The Leeds Poverty Truth Commission launched in 2014 and brought together people living in poverty – testifiers – with civic and business leaders. Over a year they met regularly to confront and challenge issues around inequality that exist in the city. Here a testifier and council officer talk about the experience:
Steve Carey is the chief officer for welfare and benefits at Leeds council and Edric is one of our testifiers. They both talk about what they want to achieve from the Poverty Truth Challenge and how they have found the process.
Steve got involved after the Leeds City Council said that they wanted to tackle poverty differently. Edric was invited along to one of the meetings and thought he would benefit from meeting like-minded people and being able to form a strategy enabling people to move forward from poverty.
Edric’s story: Since the age of 14 I have been actively involved in doing community and voluntary work. I’ve got years and years of experience in doing supported housing and advocacy work. In the last three to four years I haven’t been able to get back into employment which is very frustrating. I am actively seeking employment. It’s got to the point now where one of the people helping me get a job was becoming more of an enemy and who would say to me: “How come you haven’t got a job yet?” and they’d threaten me with sanctions.
Steve, what is it about Edric’s story that you found interesting?
What came out strongly at the launch night was when Edric and others told their stories – they were all so different. At some point people needed help, and what they got wasn’t the help they needed. What they got would have been the system that the organisation was prepared to give, but on their terms. And that’s what I take from when Edric says: “It’s not about the money.”
Not providing the right kind of help when it’s needed is a problem, and not seeing a person as a someone with a problem, but seeing the person as a problem.
What would you like to see changing as a result of the challenge?
Edric: I want the opportunity to prove my worth because I know I’ve got the skills and the experience.
What have you learnt from the group?
Steve: I think the whole thing about the Poverty Truth Challenge and in the ‘Stigma and Perception’ group is it forces you to look at yourself. I think I’m pretty self-aware. For me it’s reflecting on things that sometimes you take for granted. I go away from these meetings usually feeling energised about the fact we can do something about this. Whether deep down I really believe we can tackle poverty in the city, I’m not yet at that stage where I think we can. I think there are things we can do and if we get our act together, and if we understand the system, I say that we have to work with it a little bit and I think we do, then I think we can make a difference. But it has been a journey.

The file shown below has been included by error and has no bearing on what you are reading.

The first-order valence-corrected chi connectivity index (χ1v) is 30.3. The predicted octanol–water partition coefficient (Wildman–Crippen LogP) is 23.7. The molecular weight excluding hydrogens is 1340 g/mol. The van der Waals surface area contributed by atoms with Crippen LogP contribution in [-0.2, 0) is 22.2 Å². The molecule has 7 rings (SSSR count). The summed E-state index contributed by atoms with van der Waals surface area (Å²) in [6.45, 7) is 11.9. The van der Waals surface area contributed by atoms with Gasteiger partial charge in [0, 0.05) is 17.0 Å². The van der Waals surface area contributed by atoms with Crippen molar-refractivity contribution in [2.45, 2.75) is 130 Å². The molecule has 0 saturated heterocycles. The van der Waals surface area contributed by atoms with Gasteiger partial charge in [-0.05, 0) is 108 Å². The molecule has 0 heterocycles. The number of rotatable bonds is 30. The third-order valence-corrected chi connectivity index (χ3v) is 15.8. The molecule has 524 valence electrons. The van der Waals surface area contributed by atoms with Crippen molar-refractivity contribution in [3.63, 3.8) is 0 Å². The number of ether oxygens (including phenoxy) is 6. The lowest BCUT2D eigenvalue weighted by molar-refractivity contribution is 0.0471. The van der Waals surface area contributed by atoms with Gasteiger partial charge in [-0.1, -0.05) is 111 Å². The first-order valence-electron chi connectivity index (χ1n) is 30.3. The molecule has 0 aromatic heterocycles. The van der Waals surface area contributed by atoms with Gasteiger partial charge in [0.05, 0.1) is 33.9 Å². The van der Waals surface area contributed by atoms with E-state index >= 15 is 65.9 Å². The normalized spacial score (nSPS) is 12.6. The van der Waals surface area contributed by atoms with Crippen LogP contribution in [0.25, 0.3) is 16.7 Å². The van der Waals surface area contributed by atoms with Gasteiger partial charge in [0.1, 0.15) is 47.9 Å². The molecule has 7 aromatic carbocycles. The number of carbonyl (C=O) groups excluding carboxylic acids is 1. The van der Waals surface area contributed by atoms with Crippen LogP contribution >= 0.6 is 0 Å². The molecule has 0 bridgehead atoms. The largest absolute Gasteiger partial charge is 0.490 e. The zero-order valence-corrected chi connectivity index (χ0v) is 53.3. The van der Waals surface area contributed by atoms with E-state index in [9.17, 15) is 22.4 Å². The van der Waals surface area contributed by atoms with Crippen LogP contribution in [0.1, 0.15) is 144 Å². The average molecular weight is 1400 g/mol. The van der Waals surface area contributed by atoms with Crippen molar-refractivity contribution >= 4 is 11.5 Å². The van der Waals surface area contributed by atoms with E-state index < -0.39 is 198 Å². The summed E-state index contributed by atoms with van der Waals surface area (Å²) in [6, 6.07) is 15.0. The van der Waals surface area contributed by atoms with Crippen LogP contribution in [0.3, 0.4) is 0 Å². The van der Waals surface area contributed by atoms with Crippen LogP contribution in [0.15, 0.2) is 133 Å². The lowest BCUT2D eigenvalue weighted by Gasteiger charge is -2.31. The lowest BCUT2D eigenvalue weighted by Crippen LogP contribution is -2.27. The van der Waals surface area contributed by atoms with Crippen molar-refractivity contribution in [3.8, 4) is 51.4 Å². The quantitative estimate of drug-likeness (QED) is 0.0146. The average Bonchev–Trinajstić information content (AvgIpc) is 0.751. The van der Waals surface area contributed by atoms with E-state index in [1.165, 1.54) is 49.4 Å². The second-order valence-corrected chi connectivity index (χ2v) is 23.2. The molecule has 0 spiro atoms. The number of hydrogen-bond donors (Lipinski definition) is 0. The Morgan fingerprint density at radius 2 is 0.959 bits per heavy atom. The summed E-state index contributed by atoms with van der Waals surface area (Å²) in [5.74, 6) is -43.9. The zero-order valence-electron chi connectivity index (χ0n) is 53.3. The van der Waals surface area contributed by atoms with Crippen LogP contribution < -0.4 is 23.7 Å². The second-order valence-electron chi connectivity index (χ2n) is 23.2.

How have you found the group process?
Edric: Interesting and enlightening. It allows me then to let out some of my feelings. One of the problems is these programmes that cover this is that they intellectualise it rather than dealing with it. If we can let more people in those situations be part of the process, making policies and decisions then hopefully things will get better.
Is there anything on a personal level that you have started to do differently?
Steve: It’s about looking into situations in a very different way. I’ve always been very sympathetic towards people’s individual circumstances. If I don’t mention Edric’s name, I quite often quote what he’s said to me in my personal life, it leaks in… I think that’s the beauty of this. I didn’t come here with a fixed position. You gradually absorb what others are saying, and you can really reflect that to the other people you meet in your personal life.
Edric: It creates awareness and can hopefully formulate a strategy to go forward. I am aware that some of the things we want to do aren’t going to be instantaneous but at least we can lay the foundations to create something good for the future as well.
What do you hope will come out of this at the end?
Steve: From a work perspective, there’s a very simple outcome for me and that’s if you’re working in a field of welfare and support, it should be all about supporting people and I think we’ve lost that. If you’re working in the benefits field, you need to have sympathy and empathy and you need to deliver the service so that you’re actually helping people. I think we’ve now moved quite some way from that and we need to come back to that.
- This article was first published on the Leeds Poverty Truth Commission website.
Clare Goff is former Editor of New Start magazine